I PRACTICE POETRY most mornings.
I choose a collection of a single poet’s work, and I start at the beginning. I read each poem out loud, softly. Often twice. Often three times. After a few poems I stop on one, and copy it on a piece of paper, with a sharp pencil.
I look at the lines. I observe the meter. Consider nouns, or adjectives, the opening phrase, or an image. And I free-write from there, scrawling down the blank paper, wandering through my own phrases and images.
Sometimes I run out of words and then I start over, tinkering with line breaks or sounds.
I go through whole collections this way. Some are big. The collected poems of Jack Gilbert. Most are smaller. James Tate’s Memoir of the Hawk. Chicken Farmer I Still Love You, by Lana Hechtman Ayers. Sometimes I choose a book just for its cover art.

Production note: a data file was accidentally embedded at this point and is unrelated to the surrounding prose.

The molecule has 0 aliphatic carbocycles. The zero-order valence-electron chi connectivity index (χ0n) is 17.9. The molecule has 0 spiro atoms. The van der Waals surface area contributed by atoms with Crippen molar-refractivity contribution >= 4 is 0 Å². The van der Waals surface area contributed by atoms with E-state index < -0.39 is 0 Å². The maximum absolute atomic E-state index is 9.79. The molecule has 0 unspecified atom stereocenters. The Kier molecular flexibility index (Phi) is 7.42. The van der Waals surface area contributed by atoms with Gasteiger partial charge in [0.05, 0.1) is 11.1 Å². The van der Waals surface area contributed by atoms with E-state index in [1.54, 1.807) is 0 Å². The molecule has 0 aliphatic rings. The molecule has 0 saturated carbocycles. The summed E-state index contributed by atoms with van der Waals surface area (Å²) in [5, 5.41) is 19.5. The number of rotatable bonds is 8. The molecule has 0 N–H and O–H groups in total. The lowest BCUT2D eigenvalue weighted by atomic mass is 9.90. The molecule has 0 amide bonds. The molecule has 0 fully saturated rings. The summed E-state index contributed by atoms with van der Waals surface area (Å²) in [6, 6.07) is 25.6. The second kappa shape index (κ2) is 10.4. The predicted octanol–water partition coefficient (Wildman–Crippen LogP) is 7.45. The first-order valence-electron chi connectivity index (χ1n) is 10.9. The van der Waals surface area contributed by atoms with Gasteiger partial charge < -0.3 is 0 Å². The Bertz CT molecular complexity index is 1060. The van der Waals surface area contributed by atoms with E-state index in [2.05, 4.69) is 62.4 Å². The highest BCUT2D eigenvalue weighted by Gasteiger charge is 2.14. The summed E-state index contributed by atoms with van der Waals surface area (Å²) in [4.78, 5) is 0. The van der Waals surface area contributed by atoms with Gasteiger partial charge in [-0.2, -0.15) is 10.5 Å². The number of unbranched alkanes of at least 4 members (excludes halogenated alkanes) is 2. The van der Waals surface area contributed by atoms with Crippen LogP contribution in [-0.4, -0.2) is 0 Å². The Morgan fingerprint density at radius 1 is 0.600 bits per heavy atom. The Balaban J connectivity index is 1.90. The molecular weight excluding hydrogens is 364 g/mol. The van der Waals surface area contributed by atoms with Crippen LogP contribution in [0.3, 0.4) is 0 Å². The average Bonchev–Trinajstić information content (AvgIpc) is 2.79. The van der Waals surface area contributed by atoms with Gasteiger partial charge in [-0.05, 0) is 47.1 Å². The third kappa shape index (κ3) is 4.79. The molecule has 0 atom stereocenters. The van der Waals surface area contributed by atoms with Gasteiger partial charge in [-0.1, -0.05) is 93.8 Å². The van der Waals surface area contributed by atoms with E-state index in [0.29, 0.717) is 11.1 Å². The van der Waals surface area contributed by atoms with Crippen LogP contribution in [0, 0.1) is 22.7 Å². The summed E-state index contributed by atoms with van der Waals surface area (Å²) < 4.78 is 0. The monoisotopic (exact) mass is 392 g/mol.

I started Sylvia Plath but became anxious and unhappy and I put it away. Sometimes I don’t like the poems, as with Galway Kinnell’s When One Has Lived A Very Long Time Alone. That was unsettling to me, to discover I didn’t like that book. I started Wallace Stevens and ended up not writing that day, just reading and reading. I stopped writing poems and prose completely for a while when I read Yeats.
When I practice poetry like this, I go about my day, and my thinking seems scattered, but brightly focused, in small surprising ways. I see pieces of life in their particularity. I am bemused, or startled. I have come to understand this: I don’t think in sentences. I think in poem. Flash of image, whole thoughts falling on my head and settling in pieces around my feet. It takes sustained effort to gather the pieces. I feel like this is an important way to live.
Joanna Rose has published stories, essays, poems, and a novel called Little Miss Strange (Algonquin), as well as other pieces that don’t fall into any of those categories. Her work appeared in CloudBank, Cream City Review, Oregon Humanities, Windfall, Timberline Review, Portland Review, and Zyzzyva, among others. She teaches youth through Literary Arts Writers in the Schools and Young Musicians & Artists. Her essay, “12 Elements,” appears in the Summer/Fall 2017 issue of The Timberline Review.